Definition

Development of a Group

There are generally thought to be four distinct stages in the development of a group. These are commonly referred to as:

  • Forming – Forming is the stage at which the group first come together. The group members rely on safe, polite behavior and look to the group leader for guidance and direction. The members are keen to be accepted into the group, so there is very little sign of conflict.

Since the grouping is new, members are guarded in their opinions and generally reserved. They begin to gather impressions and views about their fellow group members, particularly the similarities and difference between them.

The rules behaviour are to keep things simple and avoid any controversy. Serious topics and feelings are avoided.

  • Storming – In the next stage competition and conflict emerges in the relations between the group members. Factions or sub-groups are formed, personalities clash and all issues are fiercely debated.

Questions will arise about who is going to be responsible for what, and what the rules are. Conflicts emerge within the group over issues such as leadership, structure, power and authority. Because of the discomfort generated by this conflict there may be little communication between the group members, with some members remaining silent whilst others try to dominate.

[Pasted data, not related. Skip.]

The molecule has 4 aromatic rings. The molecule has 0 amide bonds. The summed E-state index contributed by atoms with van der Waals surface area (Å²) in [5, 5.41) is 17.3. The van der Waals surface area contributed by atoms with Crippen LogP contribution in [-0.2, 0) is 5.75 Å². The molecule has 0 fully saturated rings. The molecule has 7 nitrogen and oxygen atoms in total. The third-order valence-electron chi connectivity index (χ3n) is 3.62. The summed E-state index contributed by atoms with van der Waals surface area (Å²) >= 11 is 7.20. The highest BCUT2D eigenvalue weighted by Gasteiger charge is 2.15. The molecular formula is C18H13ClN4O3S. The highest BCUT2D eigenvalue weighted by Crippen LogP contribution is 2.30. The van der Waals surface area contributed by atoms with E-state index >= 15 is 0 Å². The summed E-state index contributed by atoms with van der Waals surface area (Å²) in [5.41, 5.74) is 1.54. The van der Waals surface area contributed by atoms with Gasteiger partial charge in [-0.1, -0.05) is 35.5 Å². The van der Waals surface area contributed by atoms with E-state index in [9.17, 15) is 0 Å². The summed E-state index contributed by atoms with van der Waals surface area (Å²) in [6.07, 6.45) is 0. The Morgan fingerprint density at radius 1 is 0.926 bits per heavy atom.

In order to move to the next stage, the group members must move to a problem solving mentality. The most important factor, however, is that the individual members begin to listen to each other.

  • Norming – At this stage the sub-groups begin to recognise the advantages of working together and consequently much of the conflict disappears. This results in a much stronger spirit of co-operation, with each member being much more confident about expressing their views and discussing these openly with the entire group.

As the members of the group get to know each other better, the level of trust in each other increase and so the group becomes more of a unit. This in turn gives each of the members more of a sense of belonging to the group.

The major factor at this stage is the way in which the group members begin to communicate more openly with each other. This can be in the form of sharing ideas, asking for and giving feedback, and explaining possible actions. Creatively in the group becomes much higher as information is shared on a personal and task level. Generally, the members feel good about being part of the group.

  • Performing – In this stage people can work independently, in sub-groups or as a total unit. There is free exchange of ideas and information and a high degree of support for individual members from the rest of the group.

This is the stage at which the group is most productive, since the members are both highly task oriented and highly people oriented. The unity of the group means that morale is high and there is considerable loyalty between members. It should be noted that not all groups reach this stage.

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